HowTo: Utilise the RAM disk

Those of you who are Amiga veterans from the 80’s and early 90’s will be familiar with the oh-so-useful RAM: disk. A virtual device that treated your unused system RAM as a disk device that you could extract temporary files to and make a general mess of without worrying about cleaning it up later, because when you rebooted, the content of the RAM disk would be cleared. The amount of data you could put in it was simply limited to how much physical RAM you had. The RAM disk was always 100% full because it was dynamic in nature. If you had 10MB of data in there, then the RAM disk consumed 10MB of system RAM. If you only had 2MB of data in there, then it only consumed 2MB of system RAM – the RAM disk never impacted on the rest of system memory in a prejudiced fashion.

Microsoft DOS and Windows have tried to replicate this feature with limited success, and the RAM disk was always a fixed size and pre-allocated from the rest of the system as well, which made it somewhat useless. If you had a 512MB RAM system and allocated 50MB for the RAM disk, then you only had 462MB left for the rest of the system, and this also meant that you could not put more than 50MB of data into the RAM disk.

Ubuntu Linux (and pretty much every other distro) has its own RAM disk feature as well and is just as flexible as the Amiga’s RAM disk in its use. Here’s a guide on how to use it.

Using a RAM disk in Ubuntu is simplicity itself – it’s already setup for you!

The RAM disk is located at /dev/shm on your system. Anything placed in this directory is in the RAM disk and will be lost when you reboot the system. The RAM disk is already utilised for temporary files from PulseAudio, so if you list the content of the RAM disk in a terminal with:

$ ls /dev/shm

You might get one or more temporary files that look similar to “pulse-shm-2343031262″.

Let’s make the RAM disk more accessible – how about an icon for it on the Gnome desktop?

  1. Start by doing a single right-mouse-click  anywhere on the Gnome desktop. A menu appears.
  1. Choose “Create Launcher” from this menu. A “Create Launcher” window will appear.
  1. Change the “Type” option from Application to Location.
  2. In the “Name” field, type in My RAM disk (or whatever you prefer).
  3. In the “Location” field, type in file:///dev/shm/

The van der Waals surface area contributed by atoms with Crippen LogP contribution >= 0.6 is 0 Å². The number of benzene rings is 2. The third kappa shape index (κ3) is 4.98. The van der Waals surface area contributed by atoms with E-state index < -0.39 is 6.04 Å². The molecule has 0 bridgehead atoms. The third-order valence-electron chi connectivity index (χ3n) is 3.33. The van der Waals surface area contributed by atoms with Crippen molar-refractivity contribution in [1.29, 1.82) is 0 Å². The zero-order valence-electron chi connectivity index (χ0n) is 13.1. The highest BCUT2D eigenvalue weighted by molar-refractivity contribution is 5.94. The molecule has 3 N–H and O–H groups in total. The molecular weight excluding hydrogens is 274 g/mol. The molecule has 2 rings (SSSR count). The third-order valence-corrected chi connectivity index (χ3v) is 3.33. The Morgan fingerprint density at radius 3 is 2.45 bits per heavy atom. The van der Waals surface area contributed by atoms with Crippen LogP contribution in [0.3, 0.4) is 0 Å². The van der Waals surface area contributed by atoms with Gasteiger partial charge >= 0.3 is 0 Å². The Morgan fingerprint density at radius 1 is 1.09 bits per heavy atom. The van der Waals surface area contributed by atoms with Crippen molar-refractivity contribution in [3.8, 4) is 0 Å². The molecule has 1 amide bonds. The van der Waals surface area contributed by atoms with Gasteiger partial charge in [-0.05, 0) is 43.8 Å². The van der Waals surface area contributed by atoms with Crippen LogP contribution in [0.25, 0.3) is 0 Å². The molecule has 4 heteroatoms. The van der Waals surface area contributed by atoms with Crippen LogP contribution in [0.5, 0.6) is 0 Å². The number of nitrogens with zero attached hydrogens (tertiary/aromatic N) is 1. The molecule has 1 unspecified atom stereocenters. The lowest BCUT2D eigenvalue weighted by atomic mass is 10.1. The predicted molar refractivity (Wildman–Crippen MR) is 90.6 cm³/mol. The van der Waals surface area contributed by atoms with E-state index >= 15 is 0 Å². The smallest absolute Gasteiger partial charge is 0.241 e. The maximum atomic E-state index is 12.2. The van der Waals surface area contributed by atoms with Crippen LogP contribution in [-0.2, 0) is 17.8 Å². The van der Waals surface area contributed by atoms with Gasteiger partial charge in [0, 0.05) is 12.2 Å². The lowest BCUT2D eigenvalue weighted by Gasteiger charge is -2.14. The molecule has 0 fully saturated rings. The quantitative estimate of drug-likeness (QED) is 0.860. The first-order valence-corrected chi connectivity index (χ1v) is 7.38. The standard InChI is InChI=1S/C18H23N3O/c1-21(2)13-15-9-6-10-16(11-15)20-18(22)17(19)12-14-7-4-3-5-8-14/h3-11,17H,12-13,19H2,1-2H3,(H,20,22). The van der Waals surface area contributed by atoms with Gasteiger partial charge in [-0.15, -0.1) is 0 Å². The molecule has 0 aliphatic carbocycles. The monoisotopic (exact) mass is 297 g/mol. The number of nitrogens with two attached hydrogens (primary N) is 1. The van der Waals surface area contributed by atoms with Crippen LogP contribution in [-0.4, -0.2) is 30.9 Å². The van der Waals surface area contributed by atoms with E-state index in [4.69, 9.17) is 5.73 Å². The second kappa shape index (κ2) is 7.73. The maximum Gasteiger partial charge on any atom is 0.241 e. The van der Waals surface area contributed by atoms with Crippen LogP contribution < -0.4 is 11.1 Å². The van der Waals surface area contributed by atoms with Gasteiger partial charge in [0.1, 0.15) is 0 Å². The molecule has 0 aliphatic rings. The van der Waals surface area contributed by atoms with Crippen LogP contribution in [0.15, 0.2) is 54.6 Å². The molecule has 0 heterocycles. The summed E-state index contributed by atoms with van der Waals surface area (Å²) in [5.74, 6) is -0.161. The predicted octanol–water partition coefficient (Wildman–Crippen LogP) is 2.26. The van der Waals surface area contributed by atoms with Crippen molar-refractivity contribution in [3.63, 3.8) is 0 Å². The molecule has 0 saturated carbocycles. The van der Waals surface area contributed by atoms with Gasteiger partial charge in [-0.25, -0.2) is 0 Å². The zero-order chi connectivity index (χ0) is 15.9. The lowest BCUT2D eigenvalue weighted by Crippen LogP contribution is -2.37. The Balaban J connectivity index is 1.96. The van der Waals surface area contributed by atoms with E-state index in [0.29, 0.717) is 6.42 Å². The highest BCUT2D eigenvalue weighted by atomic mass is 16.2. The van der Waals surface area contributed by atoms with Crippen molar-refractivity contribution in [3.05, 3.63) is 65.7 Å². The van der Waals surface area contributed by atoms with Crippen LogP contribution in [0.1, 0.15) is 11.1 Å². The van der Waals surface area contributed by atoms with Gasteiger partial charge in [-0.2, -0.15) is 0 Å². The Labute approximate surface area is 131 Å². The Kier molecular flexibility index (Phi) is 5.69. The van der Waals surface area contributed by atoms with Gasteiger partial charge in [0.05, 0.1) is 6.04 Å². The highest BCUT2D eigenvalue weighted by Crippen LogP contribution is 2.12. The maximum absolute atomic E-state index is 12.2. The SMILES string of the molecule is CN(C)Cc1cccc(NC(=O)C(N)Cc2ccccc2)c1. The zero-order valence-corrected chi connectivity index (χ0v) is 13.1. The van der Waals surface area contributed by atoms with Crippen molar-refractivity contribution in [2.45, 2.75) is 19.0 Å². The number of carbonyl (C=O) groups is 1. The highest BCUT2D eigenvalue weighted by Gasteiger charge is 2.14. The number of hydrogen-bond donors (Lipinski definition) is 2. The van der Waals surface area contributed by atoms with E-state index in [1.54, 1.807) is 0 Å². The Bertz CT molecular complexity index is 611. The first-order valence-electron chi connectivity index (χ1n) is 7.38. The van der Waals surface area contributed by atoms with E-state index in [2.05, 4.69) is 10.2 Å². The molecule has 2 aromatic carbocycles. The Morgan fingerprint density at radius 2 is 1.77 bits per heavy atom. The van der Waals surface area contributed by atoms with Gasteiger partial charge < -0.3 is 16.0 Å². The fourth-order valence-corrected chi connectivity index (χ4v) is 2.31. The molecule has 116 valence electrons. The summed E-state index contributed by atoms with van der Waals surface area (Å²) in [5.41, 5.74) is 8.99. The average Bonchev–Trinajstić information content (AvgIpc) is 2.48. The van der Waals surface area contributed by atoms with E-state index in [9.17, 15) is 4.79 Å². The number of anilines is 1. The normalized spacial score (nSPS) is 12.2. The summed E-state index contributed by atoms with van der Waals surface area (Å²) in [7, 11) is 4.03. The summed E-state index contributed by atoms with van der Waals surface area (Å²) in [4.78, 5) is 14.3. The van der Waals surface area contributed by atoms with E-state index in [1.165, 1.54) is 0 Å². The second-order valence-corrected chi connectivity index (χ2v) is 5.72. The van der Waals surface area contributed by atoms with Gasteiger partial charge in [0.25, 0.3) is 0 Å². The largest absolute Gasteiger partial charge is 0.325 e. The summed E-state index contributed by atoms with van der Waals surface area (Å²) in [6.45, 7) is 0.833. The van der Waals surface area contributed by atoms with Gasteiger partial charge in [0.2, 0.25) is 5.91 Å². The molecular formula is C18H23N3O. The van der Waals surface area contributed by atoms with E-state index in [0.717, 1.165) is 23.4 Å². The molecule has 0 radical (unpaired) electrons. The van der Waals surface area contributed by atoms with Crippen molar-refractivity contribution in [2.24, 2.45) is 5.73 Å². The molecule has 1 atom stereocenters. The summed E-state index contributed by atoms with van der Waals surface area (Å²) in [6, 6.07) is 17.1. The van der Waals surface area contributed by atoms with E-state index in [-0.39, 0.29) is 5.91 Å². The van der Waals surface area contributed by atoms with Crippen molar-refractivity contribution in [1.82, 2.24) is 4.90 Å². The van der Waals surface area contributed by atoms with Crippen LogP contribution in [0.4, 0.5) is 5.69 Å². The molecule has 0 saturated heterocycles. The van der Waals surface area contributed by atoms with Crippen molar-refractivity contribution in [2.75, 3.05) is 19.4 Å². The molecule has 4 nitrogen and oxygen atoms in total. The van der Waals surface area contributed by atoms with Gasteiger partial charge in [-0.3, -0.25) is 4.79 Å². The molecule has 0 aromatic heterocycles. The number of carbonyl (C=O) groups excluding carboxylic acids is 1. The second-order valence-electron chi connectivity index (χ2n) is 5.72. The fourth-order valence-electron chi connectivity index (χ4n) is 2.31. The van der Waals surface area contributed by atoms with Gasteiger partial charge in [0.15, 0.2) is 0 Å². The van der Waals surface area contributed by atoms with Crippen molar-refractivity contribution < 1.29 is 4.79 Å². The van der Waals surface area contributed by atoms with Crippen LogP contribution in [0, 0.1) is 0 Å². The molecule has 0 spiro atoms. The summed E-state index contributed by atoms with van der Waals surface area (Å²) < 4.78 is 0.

4. And finally in the “Comment” field, type in a suitable description such as “Accesses the RAM disk for temporary data”.
  1. Click OK and a new icon will appear on the desktop entitled “My RAM disk”.
  1. When you double-click on it, a Nautilus window will open showing the content of the RAM disk.

Try copying some data to the RAM disk now and then reboot your PC. When you re-open the RAM disk, you will find the data you copied is now gone because it was never physically saved to your hard-drive.

Great stuff, but that Launcher icon looks a bit boring. Let’s give it some meaning. On my system, I use an icon of a male sheep, or (you guessed it) a Ram! Male sheep = Ram = RAM disk, geddit? Oh never mind… You can use this visual gag yourself by replacing the icon of the launcher with an image file.

  1. First up, download the sheep icon from here and place it somewhere appropriate on your system where it can be re-retrieved from, eg: /home/jbloggs/Pictures/RamSheep.png because it needs to be reloaded as your Launcher icon whenever you reboot. Leave this Nautilus window showing pictures folder open as we’ll need it to drag and drop from later.
  2. Now do a single-right-click of your RAM disk icon on your desktop and choose “Properties” from the menu. A new window appears.
  1. The properties window shows the current icon for your Launcher.
  1. Now drag the sheep icon from where you downloaded it to on top of the default icon of the launcher and release the mouse button to drop it. This will replace it with the picture of the sheep.
  1. Click close to close the Properties window.
  1. If the icon is too small for you, you can make it bigger by resizing it. Do a single-right-click on the  icon and choose “Stretch icon” from the menu. Four anchors will appear on the icon for you to pull on.
  1. Grab one of the anchors with your mouse and drag it until the icon is at the desired size.
It’s a RAM Disk, geddit?
  1. Click anywhere outside of the icon to set the icon size and remove the anchors.
  2. You’re done!